Following the Civil war, the temperance movement became tremendously invested in the prohibition of alcoholic beverages. Prohibition went into effect in 1920. During these thirteen years, cirrhosis deaths and all alcohol-related fatalities dropped for the nation.

The negative effects of prohibition, in addition to all of the opportunistic crime it created, were that distilled spirits replaced beer and wine as most popular drinks because they were more concentrated and easier to smuggle. Families didn't drink together, and food was not served with alcohol. The whole point of going out to drink was to get drunk. (See J.P. Morgan, M.D for a chilling account of the ill effects of prohibition, past and present). Needless to say, Prohibition failed to clean up America and was repealed in 1933.

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Two years later, AA was created by Bill Wilson, a stockbroker and Robert Smith, a physician. The proposition was that the alcoholic is unable to control his or her drinking and that only through the support and help of other alcoholics could he keep from spiraling into the insidious disease which would inevitably lead to death if allowed to continue "untreated". What made AA philosophy different from Temperance philosophy is that it claimed that alcoholics were a special group who had an inherited allergy and that alcoholism was a lifetime condition (this explains why those in AA consider themselves "recovering" even with 10 or 25 years of sobriety!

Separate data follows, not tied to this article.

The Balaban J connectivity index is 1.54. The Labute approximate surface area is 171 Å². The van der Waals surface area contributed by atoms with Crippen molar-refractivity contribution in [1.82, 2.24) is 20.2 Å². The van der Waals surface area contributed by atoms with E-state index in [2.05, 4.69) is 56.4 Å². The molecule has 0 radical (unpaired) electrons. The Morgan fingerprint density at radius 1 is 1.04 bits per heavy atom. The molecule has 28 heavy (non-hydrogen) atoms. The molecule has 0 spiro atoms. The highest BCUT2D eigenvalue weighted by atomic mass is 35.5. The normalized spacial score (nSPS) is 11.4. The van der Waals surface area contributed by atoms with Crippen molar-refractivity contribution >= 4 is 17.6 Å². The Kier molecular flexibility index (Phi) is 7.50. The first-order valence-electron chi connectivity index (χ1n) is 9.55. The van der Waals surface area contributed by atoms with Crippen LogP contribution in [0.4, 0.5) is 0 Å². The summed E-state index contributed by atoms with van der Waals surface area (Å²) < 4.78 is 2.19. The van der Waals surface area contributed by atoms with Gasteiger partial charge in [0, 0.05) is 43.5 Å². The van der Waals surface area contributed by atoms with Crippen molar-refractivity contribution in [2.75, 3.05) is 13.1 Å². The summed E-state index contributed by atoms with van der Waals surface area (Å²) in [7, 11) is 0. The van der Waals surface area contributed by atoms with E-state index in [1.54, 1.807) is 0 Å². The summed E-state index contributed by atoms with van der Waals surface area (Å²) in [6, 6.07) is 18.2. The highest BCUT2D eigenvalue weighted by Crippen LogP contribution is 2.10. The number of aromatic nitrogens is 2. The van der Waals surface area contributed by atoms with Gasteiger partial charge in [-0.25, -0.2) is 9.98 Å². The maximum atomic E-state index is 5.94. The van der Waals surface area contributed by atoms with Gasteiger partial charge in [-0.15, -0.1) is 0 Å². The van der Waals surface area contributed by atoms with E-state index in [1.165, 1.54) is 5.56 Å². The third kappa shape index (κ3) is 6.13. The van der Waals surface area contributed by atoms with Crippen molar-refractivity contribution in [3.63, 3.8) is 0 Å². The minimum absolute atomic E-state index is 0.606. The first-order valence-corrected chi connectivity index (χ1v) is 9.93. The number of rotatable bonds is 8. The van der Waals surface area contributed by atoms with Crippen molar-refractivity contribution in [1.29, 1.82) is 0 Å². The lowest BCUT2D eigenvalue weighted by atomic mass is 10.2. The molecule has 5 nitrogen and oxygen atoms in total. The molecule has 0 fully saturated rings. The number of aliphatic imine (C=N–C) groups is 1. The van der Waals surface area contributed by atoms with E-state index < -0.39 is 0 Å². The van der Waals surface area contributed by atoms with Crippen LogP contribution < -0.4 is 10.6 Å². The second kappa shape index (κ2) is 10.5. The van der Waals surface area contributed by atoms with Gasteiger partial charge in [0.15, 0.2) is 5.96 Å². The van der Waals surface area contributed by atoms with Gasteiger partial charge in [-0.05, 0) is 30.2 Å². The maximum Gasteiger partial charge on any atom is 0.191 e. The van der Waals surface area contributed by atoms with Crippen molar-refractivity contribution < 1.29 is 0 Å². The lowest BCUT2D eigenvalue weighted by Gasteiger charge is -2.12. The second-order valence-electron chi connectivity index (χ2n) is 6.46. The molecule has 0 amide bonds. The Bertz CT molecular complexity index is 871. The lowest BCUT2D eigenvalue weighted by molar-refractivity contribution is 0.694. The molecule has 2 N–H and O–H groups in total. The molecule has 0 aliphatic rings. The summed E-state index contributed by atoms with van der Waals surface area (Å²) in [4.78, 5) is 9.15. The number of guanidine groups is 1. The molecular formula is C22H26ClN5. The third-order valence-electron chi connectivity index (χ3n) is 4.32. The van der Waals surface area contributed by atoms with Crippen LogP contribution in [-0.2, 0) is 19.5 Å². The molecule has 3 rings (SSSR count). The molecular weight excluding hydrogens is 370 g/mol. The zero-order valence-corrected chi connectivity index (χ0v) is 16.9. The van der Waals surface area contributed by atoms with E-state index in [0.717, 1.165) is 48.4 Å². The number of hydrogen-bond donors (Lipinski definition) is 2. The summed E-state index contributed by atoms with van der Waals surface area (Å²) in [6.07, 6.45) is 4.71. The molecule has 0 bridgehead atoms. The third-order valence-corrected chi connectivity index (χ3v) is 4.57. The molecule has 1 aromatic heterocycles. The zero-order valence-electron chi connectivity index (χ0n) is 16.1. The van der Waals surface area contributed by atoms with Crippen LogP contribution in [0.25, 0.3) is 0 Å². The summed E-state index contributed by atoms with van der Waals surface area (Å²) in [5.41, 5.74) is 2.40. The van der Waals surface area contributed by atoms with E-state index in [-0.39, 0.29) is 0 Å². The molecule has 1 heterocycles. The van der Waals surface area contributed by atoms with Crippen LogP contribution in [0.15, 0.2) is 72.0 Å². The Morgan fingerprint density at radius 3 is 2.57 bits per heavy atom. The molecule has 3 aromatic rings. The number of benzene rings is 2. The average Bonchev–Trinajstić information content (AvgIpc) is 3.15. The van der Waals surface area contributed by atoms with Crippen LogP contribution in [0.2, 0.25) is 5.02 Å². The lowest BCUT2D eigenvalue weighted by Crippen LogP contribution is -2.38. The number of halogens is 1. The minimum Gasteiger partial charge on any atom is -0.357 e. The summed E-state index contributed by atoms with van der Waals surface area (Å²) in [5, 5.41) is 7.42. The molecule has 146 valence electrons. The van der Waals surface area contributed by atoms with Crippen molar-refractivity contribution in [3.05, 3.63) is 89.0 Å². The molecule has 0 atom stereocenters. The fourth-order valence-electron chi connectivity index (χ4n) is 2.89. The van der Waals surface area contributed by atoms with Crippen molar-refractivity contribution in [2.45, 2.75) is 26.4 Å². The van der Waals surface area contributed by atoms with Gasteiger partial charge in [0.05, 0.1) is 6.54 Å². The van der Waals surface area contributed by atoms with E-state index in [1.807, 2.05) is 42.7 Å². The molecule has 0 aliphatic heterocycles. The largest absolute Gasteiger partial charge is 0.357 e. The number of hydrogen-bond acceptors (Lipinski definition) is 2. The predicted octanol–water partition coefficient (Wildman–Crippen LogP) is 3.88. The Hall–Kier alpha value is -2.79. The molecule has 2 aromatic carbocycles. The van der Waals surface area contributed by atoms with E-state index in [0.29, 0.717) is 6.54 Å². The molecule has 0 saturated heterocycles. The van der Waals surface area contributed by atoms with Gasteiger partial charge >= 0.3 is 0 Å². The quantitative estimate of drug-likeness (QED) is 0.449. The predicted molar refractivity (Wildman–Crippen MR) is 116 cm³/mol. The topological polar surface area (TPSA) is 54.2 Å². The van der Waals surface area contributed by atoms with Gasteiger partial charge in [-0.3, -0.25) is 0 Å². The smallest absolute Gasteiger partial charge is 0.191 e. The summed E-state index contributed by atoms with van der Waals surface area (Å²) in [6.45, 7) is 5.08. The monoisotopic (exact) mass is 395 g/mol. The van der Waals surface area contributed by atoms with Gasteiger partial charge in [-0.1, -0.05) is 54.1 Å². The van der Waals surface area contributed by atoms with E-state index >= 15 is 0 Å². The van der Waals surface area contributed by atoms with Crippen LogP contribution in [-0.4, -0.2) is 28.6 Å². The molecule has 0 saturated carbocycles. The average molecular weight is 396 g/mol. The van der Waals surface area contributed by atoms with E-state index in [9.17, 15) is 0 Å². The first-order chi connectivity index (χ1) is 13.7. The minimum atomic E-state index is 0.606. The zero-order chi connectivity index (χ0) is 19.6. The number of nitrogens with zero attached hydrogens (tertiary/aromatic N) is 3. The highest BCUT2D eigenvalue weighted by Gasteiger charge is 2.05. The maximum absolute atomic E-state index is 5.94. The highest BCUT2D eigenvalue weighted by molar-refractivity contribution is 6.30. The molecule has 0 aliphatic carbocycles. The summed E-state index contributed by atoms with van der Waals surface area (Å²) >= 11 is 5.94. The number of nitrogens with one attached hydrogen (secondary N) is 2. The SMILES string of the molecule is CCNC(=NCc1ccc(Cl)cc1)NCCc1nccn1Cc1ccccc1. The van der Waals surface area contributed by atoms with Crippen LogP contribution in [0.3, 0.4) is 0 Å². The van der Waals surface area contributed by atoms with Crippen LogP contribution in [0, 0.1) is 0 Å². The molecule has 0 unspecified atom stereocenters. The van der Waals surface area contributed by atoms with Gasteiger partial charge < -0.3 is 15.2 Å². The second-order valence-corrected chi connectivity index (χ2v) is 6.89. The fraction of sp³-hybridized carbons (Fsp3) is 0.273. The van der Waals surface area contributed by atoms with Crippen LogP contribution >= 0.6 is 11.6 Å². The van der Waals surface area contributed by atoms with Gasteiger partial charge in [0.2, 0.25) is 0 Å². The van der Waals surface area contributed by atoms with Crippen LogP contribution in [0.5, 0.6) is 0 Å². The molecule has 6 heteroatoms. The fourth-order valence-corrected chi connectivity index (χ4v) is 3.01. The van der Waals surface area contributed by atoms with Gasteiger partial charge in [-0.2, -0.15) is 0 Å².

Elvin Jellinek M.D., using pseudo-scientific methodology, endorsed the disease model, and by the 1940's alcohol as a sickness was the law of the land.

The idea of abstinence as the only cure for the insidious disease of alcoholism has stuck. I am not suggesting that it is "bad" to have AA. The model has been a life saver to many. It just isnít for everyone. Further, the extrapolations of AA into other areas has created an insidious marketing of twelve step groups for every known maladaptive behavior to mankind. Peele states: